FRANKFORT — The state Supreme Court on Thursday heard arguments on whether the state adopted its lethal injection protocol correctly and whether the 1993 trial of a man who killed two cops was held in the appropriate court.
The two appeals — brought on behalf of Death Row inmates Thomas Clyde Bowling Jr. and Ralph Baze — are some of the last remaining appeals for both men.
Baze, who shot Powell County Sheriff Steve Bennett and deputy Arthur Briscoe, still has two other cases pending as does Bowling, who killed a Lexington couple outside of their dry-cleaning business in 1990.
Public defenders for the two men argued Thursday that Kentucky's lethal injection protocol — or a step-by-step instruction on how to carry out lethal injections in Kentucky — should be declared void because it should have been adopted as an administrative procedure.
If it was an administrative procedure, the protocol would have been subject to public comment and possibly a public hearing, but it was not. A lower court judge has previously ruled that the state adopted the protocols correctly.
Attorneys with the Justice and Public Safety Cabinet argued Thursday that the General Assembly never intended for the lethal injection protocol to become an administrative regulation and subject to that type of scrutiny
John Cummings, an attorney for the Justice and Public Safety Cabinet, said by making it an administrative regulation and subject to the rules of administrative regulation, it would open the Department of Corrections up to more litigation by inmates trying to challenge the death penalty.
John Palombi, a public defender, said inmates and the public had the right to know what was in the protocol because the state was carrying out death sentences on behalf of the people of Kentucky.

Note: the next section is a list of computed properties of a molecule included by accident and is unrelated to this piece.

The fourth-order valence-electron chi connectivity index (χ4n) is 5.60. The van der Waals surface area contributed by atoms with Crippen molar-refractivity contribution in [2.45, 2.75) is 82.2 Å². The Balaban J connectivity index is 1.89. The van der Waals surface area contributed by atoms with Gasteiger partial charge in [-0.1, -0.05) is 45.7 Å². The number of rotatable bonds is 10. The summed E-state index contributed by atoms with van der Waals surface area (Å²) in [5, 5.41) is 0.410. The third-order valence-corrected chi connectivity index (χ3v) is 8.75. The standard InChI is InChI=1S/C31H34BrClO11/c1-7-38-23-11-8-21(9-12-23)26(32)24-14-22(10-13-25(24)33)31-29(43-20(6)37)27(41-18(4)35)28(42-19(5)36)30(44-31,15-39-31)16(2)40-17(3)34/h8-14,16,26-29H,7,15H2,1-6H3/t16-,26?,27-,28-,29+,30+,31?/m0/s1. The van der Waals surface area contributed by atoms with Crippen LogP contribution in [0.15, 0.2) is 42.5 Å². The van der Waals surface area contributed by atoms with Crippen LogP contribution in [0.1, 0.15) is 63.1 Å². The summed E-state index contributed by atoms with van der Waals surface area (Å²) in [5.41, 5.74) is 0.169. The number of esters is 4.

"We have no idea if the protocol is the same protocol that was approved by the (United States) Supreme Court," Palombi said during Thursday's hearing.
In April, the United States Supreme Court decided 7-2 that Kentucky's lethal injection protocol did not violate the Eighth Amendment ban on cruel and unusual punishment. The two cases heard Thursday were stayed last year until the U.S. Supreme Court made its decision in the landmark lethal injection case.
Also on Thursday, justices heard arguments on whether Judge William Mains improperly transferred Baze's 1993 trial to Rowan County. Baze agreed to move the case to Franklin Circuit Court because of pretrial publicity.
Mains was later appointed a special judge on the case and transferred the case to Rowan County.
Baze argued that Mains did not have the authority to transfer the case and therefore his conviction should be overturned.
Prosecutors argued that because Mains was appointed a special judge in the case he did have the authority to move the trial. Moreover, they argued, lawyers for Baze should have raised questions about the issue of jurisdiction on previous appeals.
It is unclear when the state Supreme Court will issue an opinion on both cases.
Dennis Briscoe, son of slain deputy Arthur Briscoe, sat with several fellow police officers during Thursday's hearing. The younger Briscoe, who is now a Winchester police officer, said he thinks the state Supreme Court will do the right thing. But Briscoe said he was tired of sitting through Baze's endless appeals.
"Seventeen years is long enough and it is time for the state to carry out the execution," Briscoe said. "It is my hope that directly after the opinions are issued, an execution warrant will be sent to the governor for approval.